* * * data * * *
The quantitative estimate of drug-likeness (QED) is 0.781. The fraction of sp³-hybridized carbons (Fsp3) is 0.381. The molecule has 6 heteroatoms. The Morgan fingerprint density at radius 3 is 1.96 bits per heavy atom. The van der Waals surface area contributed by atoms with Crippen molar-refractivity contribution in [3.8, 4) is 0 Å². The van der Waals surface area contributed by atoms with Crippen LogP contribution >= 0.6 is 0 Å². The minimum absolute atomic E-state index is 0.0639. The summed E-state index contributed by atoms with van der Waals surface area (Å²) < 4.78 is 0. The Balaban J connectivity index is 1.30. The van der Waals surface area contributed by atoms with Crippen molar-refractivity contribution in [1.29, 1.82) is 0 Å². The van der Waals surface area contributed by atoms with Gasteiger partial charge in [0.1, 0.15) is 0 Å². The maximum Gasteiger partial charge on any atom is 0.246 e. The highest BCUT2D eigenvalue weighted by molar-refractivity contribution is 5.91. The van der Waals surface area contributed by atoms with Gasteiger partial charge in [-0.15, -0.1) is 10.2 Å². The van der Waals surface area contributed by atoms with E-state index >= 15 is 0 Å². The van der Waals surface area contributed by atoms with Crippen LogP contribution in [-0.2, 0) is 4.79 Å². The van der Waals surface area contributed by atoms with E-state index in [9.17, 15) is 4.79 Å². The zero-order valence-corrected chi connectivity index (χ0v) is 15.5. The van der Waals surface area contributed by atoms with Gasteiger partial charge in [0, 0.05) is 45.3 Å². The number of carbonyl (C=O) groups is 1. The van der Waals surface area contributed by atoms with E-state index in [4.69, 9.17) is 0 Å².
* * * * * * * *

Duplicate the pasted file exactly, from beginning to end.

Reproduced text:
The quantitative estimate of drug-likeness (QED) is 0.781. The fraction of sp³-hybridized carbons (Fsp3) is 0.381. The molecule has 6 heteroatoms. The Morgan fingerprint density at radius 3 is 1.96 bits per heavy atom. The van der Waals surface area contributed by atoms with Crippen molar-refractivity contribution in [3.8, 4) is 0 Å². The van der Waals surface area contributed by atoms with Crippen LogP contribution >= 0.6 is 0 Å². The minimum absolute atomic E-state index is 0.0639. The summed E-state index contributed by atoms with van der Waals surface area (Å²) < 4.78 is 0. The Balaban J connectivity index is 1.30. The van der Waals surface area contributed by atoms with Crippen molar-refractivity contribution in [1.29, 1.82) is 0 Å². The van der Waals surface area contributed by atoms with Gasteiger partial charge in [0.1, 0.15) is 0 Å². The maximum Gasteiger partial charge on any atom is 0.246 e. The highest BCUT2D eigenvalue weighted by molar-refractivity contribution is 5.91. The van der Waals surface area contributed by atoms with Gasteiger partial charge in [-0.15, -0.1) is 10.2 Å². The van der Waals surface area contributed by atoms with E-state index >= 15 is 0 Å². The van der Waals surface area contributed by atoms with Crippen LogP contribution in [-0.2, 0) is 4.79 Å². The van der Waals surface area contributed by atoms with E-state index in [9.17, 15) is 4.79 Å². The zero-order valence-corrected chi connectivity index (χ0v) is 15.5. The van der Waals surface area contributed by atoms with Gasteiger partial charge in [0, 0.05) is 45.3 Å². The number of carbonyl (C=O) groups is 1. The van der Waals surface area contributed by atoms with E-state index in [4.69, 9.17) is 0 Å².